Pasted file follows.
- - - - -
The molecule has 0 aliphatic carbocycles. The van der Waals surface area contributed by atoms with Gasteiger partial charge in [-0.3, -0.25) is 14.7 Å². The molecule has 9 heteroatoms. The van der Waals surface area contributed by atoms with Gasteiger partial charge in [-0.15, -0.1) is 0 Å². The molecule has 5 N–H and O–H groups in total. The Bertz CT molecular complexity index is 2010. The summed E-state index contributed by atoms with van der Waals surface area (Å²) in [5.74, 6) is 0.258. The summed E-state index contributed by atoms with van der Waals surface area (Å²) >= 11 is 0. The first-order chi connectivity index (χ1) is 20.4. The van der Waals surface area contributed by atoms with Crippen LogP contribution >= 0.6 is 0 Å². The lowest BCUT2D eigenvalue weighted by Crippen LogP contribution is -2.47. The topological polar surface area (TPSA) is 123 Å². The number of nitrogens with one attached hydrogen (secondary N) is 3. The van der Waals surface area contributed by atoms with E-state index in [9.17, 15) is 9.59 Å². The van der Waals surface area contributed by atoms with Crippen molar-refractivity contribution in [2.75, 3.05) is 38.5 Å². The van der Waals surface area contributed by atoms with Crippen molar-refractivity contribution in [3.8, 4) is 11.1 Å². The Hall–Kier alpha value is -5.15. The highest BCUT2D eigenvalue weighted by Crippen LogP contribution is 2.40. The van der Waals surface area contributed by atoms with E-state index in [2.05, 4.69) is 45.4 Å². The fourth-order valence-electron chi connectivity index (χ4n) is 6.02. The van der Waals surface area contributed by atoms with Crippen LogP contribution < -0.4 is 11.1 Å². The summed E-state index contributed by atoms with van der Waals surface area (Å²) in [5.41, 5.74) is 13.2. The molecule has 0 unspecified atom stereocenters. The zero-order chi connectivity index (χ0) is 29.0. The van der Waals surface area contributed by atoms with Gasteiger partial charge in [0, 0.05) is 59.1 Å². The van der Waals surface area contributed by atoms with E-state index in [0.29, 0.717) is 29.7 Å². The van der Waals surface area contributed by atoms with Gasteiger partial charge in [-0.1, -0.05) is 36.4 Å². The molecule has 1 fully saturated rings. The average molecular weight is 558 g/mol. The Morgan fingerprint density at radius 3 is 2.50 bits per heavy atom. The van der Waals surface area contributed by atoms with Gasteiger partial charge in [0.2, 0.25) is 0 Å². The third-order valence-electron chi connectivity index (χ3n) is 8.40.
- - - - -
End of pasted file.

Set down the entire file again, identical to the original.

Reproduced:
The molecule has 0 aliphatic carbocycles. The van der Waals surface area contributed by atoms with Gasteiger partial charge in [-0.3, -0.25) is 14.7 Å². The molecule has 9 heteroatoms. The van der Waals surface area contributed by atoms with Gasteiger partial charge in [-0.15, -0.1) is 0 Å². The molecule has 5 N–H and O–H groups in total. The Bertz CT molecular complexity index is 2010. The summed E-state index contributed by atoms with van der Waals surface area (Å²) in [5.74, 6) is 0.258. The summed E-state index contributed by atoms with van der Waals surface area (Å²) >= 11 is 0. The first-order chi connectivity index (χ1) is 20.4. The van der Waals surface area contributed by atoms with Crippen LogP contribution >= 0.6 is 0 Å². The lowest BCUT2D eigenvalue weighted by Crippen LogP contribution is -2.47. The topological polar surface area (TPSA) is 123 Å². The number of nitrogens with one attached hydrogen (secondary N) is 3. The van der Waals surface area contributed by atoms with E-state index in [9.17, 15) is 9.59 Å². The van der Waals surface area contributed by atoms with Crippen molar-refractivity contribution in [2.75, 3.05) is 38.5 Å². The van der Waals surface area contributed by atoms with Crippen molar-refractivity contribution in [3.8, 4) is 11.1 Å². The Hall–Kier alpha value is -5.15. The highest BCUT2D eigenvalue weighted by Crippen LogP contribution is 2.40. The van der Waals surface area contributed by atoms with E-state index in [2.05, 4.69) is 45.4 Å². The fourth-order valence-electron chi connectivity index (χ4n) is 6.02. The van der Waals surface area contributed by atoms with Crippen LogP contribution < -0.4 is 11.1 Å². The summed E-state index contributed by atoms with van der Waals surface area (Å²) in [5.41, 5.74) is 13.2. The molecule has 0 unspecified atom stereocenters. The zero-order chi connectivity index (χ0) is 29.0. The van der Waals surface area contributed by atoms with Gasteiger partial charge in [0, 0.05) is 59.1 Å². The van der Waals surface area contributed by atoms with E-state index in [0.29, 0.717) is 29.7 Å². The van der Waals surface area contributed by atoms with Gasteiger partial charge in [-0.1, -0.05) is 36.4 Å². The molecule has 1 fully saturated rings. The average molecular weight is 558 g/mol. The Morgan fingerprint density at radius 3 is 2.50 bits per heavy atom. The van der Waals surface area contributed by atoms with Gasteiger partial charge in [0.2, 0.25) is 0 Å². The third-order valence-electron chi connectivity index (χ3n) is 8.40.